Both tables worked well. Personally, I liked the velvet-covered one a bit more. Plus, velvet comes in a wider range of colours than felt, which gives you more choices for personalisation.

If your friends are Cheetos aficionados, I recommend additional sanding, and then sealing and staining the boards instead of covering them. Cheetos and felt make a bad combination; Cheetos and velvet isn't as bad, but you probably don't want to spend your time regularly exfiltrating the Cheetos dust from your nice table.

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  • Did you use OSB or plywood? They're often used for the same purposes, but are made out of totally different materials and have different properties out of the factory.
    – FreeMan
    Jul 27, 2022 at 14:19
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    @FreeMan Thanks for noticing my error. Sorry, I made an edit before posting and didn't clean it up fully. I originally thought I made one out of OSB and one out of plywood, and then found some photos to learn that they were both OSB. It was a train set board that I made out of plywood. It worked well too, but the game tables were both OSB. I'll edit accordingly. Thanks again. Jul 29, 2022 at 7:07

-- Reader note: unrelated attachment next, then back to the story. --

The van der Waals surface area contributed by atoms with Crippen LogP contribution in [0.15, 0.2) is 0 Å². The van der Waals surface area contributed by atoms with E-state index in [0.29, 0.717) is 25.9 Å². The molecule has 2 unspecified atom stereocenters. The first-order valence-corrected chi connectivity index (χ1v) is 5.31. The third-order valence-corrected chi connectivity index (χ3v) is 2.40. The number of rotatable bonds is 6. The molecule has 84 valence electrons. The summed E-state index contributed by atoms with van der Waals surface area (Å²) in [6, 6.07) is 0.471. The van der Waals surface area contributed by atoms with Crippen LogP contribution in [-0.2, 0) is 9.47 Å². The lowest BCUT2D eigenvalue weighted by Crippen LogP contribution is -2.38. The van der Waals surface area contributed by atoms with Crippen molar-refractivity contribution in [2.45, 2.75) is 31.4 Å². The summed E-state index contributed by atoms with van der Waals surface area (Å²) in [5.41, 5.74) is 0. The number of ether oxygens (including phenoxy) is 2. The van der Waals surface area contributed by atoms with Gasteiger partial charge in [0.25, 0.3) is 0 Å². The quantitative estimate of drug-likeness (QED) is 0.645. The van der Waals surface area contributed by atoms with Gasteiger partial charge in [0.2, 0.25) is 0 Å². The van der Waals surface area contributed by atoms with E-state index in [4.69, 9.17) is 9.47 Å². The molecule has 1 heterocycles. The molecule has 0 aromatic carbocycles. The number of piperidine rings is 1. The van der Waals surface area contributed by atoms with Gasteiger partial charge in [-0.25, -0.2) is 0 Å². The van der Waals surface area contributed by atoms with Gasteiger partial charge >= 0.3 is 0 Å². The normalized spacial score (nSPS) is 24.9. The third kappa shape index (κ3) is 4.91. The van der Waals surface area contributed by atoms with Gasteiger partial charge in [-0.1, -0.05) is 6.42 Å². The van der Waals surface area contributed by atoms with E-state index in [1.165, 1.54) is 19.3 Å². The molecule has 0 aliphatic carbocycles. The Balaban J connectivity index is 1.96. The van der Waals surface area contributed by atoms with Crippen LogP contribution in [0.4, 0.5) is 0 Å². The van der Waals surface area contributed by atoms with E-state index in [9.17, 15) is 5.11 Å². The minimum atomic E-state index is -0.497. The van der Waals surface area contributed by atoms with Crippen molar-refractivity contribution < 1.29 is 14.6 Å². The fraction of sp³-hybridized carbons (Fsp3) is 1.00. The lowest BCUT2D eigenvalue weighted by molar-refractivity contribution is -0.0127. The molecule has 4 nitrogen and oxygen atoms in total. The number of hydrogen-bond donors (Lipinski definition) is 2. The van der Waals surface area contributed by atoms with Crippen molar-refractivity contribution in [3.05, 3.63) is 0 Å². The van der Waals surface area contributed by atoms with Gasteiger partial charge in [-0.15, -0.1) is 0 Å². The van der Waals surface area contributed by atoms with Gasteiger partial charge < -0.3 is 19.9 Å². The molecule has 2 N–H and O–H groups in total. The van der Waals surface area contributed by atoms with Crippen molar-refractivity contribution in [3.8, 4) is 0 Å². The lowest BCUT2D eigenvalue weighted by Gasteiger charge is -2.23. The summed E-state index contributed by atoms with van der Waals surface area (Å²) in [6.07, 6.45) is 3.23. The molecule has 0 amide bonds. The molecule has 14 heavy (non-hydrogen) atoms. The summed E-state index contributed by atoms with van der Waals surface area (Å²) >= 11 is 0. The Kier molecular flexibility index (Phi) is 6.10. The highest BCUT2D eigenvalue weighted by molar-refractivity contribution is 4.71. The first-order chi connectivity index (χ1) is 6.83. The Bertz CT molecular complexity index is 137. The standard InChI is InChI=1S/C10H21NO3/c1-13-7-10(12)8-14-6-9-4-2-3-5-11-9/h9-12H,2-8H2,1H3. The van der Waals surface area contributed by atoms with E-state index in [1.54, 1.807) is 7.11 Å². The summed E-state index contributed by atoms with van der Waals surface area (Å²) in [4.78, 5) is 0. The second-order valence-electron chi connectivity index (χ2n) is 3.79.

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    No worries! I was just confused. ;)
    – FreeMan
    Jul 29, 2022 at 11:36
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Should be I be concerned with the type of material I use?

You should be concerned with the qualities that are important to you. Appearance isn't one of those for this project, but there are others:

  • flatness: I'm sure you'll want the surface to be flat and remain so for a long time.
  • weight: Weight might be a factor if you'll need to move the table, but it can also affect how the table sounds as you throw dice or drop objects onto it. If you want the table to have a solid feel to it, a heavy playing surface will help.
  • rigidity/sturdiness: Similar to weight; a thicker, more rigid surface will make the table feel more solid.

Is 1/2" thickness what I want?

Personally, I'd go with 3/4" material. I like the weight and stability of MDF for something like this, but plywood or even melamine-coated particle board could work. But you could certainly choose 1/2" material and look for ways to keep it flat and make it feel more solid. For example, you could attach it to the table by screwing through the support boards into the bottom of the game surface. Or, since you'll probably buy a 4'x8' sheet of whatever material you choose, you could cut strips from what's left and glue them to the back, effectively making it twice as thick and much more rigid.